Best regards,

SeiserL 04-12-2010 08:40 AM

Re: Developing courage
 
Quote:

Dean Suter wrote: (Post 255397)
My question to you all is this...what training can be used to get over the psychological barriers that are placed on a person in a moment of crisis.

IMHO, just physical training does not necessarily overcome psychological barriers.

Like physical training, one can also mentally/psychologically/cognitively train and change.

Like physical training slow down and be mindful of the thoughts which create the fear response (psychological barriers), moving away from. Step out and dissociate from them (see youself). Replace them with love based thoughts (courage), moving towards. Step into and associate inside them (as if you were seeing, hearing, feeling) as if you were there. Hold these positive courage-based thoughts while you train.

Slow conscious repetition will change the neuropathways through neuroplasticity until it becomes the normal firing path.

Meditation is a passive way of calming the mind and also teaches more mental control and discipline. Very useful.

Hope that helps in some way to answer your very large question.

Basia Halliop 04-12-2010 11:13 AM

Re: Developing courage
 
Quote:

I can see this in some of the people I have trained with at my club. It is a subtle 'hardness' in their character. They can be very nice people but they are under no illusion about what would be required in a life-threatening situation. Others are internally 'softer'. I sense hesitation and self-doubt in these people. I'm not just talking about beginners either.
I wonder, though, if your guesses are right. It's not unreasonable to make the predictions you are based on what you see, but I'm not sure it would always be right... people may seem, as you put it, softer or harder _because_ they are not actually in a life threatening situation. E.g., a person may be more confident and aggressive because they know they are not in real danger, likewise a person may be more hesitant about causing harm because they know they are not in real danger.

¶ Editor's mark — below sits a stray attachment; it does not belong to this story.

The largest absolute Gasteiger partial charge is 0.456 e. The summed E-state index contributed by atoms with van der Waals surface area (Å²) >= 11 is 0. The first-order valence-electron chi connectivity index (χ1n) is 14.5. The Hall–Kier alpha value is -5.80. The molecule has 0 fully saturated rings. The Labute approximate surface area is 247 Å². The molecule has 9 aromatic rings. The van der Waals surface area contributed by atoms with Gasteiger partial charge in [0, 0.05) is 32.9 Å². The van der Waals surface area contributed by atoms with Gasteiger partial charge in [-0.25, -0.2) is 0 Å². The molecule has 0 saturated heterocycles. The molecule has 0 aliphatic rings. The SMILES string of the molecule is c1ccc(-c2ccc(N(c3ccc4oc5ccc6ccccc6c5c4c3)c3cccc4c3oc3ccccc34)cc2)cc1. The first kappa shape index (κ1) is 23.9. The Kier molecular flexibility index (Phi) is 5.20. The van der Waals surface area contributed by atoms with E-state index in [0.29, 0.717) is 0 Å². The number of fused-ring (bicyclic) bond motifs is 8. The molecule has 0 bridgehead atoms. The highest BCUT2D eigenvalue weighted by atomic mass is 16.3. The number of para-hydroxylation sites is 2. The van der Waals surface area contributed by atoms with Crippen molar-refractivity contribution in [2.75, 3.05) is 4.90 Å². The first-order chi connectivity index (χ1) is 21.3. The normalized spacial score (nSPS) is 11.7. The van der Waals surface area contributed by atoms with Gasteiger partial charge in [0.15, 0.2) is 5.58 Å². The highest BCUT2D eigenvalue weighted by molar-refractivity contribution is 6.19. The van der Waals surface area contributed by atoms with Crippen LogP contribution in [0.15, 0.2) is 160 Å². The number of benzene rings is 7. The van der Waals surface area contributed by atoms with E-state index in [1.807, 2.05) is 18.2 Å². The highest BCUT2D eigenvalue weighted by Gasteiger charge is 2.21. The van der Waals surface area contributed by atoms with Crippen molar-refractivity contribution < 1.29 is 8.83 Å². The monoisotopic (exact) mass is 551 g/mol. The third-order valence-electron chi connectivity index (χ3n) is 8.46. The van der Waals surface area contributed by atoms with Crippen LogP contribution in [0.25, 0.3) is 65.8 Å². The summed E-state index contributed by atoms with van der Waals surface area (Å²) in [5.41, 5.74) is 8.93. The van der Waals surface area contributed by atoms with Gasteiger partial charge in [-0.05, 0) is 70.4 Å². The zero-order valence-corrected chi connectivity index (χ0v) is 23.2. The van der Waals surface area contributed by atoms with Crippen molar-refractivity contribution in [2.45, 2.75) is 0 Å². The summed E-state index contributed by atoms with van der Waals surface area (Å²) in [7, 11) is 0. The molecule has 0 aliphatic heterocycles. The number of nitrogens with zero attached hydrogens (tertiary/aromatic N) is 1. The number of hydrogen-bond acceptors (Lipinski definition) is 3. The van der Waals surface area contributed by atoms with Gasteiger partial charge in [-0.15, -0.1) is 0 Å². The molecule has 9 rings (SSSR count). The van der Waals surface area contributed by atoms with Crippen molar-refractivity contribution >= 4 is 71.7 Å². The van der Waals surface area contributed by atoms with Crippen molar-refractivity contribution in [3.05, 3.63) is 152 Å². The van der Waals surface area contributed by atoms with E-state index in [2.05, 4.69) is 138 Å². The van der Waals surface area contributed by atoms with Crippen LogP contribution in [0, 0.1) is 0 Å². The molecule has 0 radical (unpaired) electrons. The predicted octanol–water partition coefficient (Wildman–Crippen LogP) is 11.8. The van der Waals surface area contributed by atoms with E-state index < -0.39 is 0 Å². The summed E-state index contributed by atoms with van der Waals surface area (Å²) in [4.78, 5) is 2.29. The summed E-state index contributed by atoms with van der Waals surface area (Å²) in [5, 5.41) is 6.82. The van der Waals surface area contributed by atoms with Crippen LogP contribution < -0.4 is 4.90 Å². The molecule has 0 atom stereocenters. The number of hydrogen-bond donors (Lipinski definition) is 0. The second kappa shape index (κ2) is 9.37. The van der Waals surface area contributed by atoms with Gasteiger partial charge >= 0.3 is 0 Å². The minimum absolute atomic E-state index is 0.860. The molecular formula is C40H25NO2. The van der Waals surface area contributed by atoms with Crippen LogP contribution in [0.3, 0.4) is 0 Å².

I'm not sure, though, how to know what the real reaction would be, or how to change it.

lbb 04-12-2010 11:24 AM

Re: Developing courage
 
There is also the question of whether this change is desirable. As a broad generalization, people who have survived stressful situations tend to function better in them than people who have never been under these stresses. Unfortunately, those changes are often accompanied by other changes that, in some ways, make you function less well in a normal, non-threat situation. I think it's worth asking yourself whether your need to be able to function optimally in this hypothetical "critical moment" is more important than your need to be able to function well in a normal situation.

thisisnotreal 04-12-2010 12:46 PM

Re: Developing courage
 
That is very insightful Mary.
Thank you.

Amassus 04-12-2010 01:50 PM

Re: Developing courage
 
Quote:

can't develop courage, but you can desensitize fears. systema teaching/learning methodology revolves around that. they put you in lots of uncomfortable training situations and work with you to desensitize the fears which cause tensions in your body.
That sounds interesting. Something for me to think on in my own training for sure.

Quote:

Many of the koryu arts spend a great deal of time training just that, the mental side.
I hoped someone from koryu training would reply to my post. I have read many articles now on the koryu arts (online at least) and I had noticed mention of such training. Without giving away too much (I understand you can't?) can you give some specific examples?

Quote:

Slow conscious repetition will change the neuropathways through neuroplasticity until it becomes the normal firing path.

Meditation is a passive way of calming the mind and also teaches more mental control and discipline. Very useful.
Thanks for your answer. I understand it is a large area but I am interested in how to instill these processes in training because I have noticed some aikido students come through already with a sharp focus and mental strength while some don't. I'm very aware that while our club can make people feel more comfortable with our training it is not really addressing the mental strength as much as I would like.

Quote:

There is also the question of whether this change is desirable.
A good point. However, I did mention in my OP that I mean crisis and not necessarily combat. Surely being more relaxed and able to act in a crisis is beneficial?

Thanks for the input all. A good start.

Shadowfax 04-12-2010 02:26 PM

Re: Developing courage